Reader Ride: California–The Road to Mono Lake

Text: Jonathan Mummolo • Photography: Joshua Jackson

When exploring a new road, there is no good time to lose the light. We’re riding west through northern California toward Yosemite National Park, and highway has given way to a sidewinder, cliffside stretch of Route 120. As we negotiate the twisted ascent, each new turn is a mystery, full of promise and peril, and the challenge of unlocking its secrets grows more onerous as the distant mountain skyline prunes the reach of our nearest star’s dying glow. 

We’re approaching a cabin lodge where we will stop for the night in Groveland, CA, a small town of roughly 600 people on the western edge of the park. Having ridden on mostly urban roads for just four years, I’m the newbie in our group, still unable, or at least unwilling, to lean my 2004 Triumph Bonneville T100 full-on into the blind apexes of the unguarded mountain pass. I struggle to keep pace with my older brother Steve and our friend Josh. They’re piloting another T100 and a Ducati Multistrada, respectively, and are far more experienced. I watch them slingshot in and out of view around sheer rock walls, their laughing voices intermittently emanating from my intercom speakers. 

There’s no ill will as they pull ahead. I’m riding my ride. Our June trip to Yosemite is the latest in a spate of weekend getaways that I’ve taken with these two in the past three years to road test products for our moto accessories company, Blood Brothers Inc. Each trip has reinforced an important lesson: there is no one way to motorcycle, no one bike or approach that lays unique claims to the heightened experiences this pastime can bring. The grizzled Harley veteran cruising slow, the sportbike warrior carving canyons, the muddied tracker blazing a new trail—if you journey, we don’t judge. Ride your ride.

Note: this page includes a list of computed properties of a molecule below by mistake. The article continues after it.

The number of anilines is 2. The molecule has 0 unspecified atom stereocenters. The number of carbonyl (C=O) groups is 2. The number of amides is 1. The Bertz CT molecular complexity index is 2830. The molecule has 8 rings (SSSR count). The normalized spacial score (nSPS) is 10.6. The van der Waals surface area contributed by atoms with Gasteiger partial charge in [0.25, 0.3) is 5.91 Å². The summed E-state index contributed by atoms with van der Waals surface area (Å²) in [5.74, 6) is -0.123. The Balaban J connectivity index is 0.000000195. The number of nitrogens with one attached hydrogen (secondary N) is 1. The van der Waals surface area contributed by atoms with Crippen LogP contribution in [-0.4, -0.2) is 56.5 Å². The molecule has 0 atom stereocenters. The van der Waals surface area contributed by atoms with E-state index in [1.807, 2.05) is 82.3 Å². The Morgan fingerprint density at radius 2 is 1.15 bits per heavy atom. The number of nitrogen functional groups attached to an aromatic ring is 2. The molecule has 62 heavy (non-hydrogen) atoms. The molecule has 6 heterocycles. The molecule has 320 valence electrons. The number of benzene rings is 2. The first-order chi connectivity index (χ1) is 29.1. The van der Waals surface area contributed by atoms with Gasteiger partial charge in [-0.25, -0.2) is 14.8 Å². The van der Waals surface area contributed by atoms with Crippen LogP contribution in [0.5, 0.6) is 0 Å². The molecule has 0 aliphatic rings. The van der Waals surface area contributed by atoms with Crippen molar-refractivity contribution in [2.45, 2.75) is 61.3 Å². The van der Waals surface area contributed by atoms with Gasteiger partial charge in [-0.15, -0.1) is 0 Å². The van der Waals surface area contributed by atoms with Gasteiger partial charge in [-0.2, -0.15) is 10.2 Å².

Our chosen routes have grown out of this inclusive philosophy. As much as possible, we try not to let our riding resumes or our bike specs dictate our itineraries. Our Bonnevilles are not designed with extremes of any kind in mind. Off the factory floor, they’re Goldilocks machines—not too fast, but not too slow. Not too weak, but not too tough either. Still, when we heard about Yosemite Creek Campground, the most secluded camp site in the park, accessible only by a steep, five-mile dirt-and-rock 
artery, we exploited the iconic British twin’s other strength: it’s a chameleon. I installed 80/20 Metzeler Tourance tires, Progressive rear shocks, a custom skid plate, and heavy duty Buchanan spokes, and my Bonnie was Scrambled. Steve made similar mods on his Triumph, and what Josh lacked in hardware (he refused to swap out his Duc’s slick street tires for knobbies) he knew he could make up for in riding skill. 

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For the complete touring article, including facts & information, map(s), and GPS files, please purchase the July/August 2016 back issue.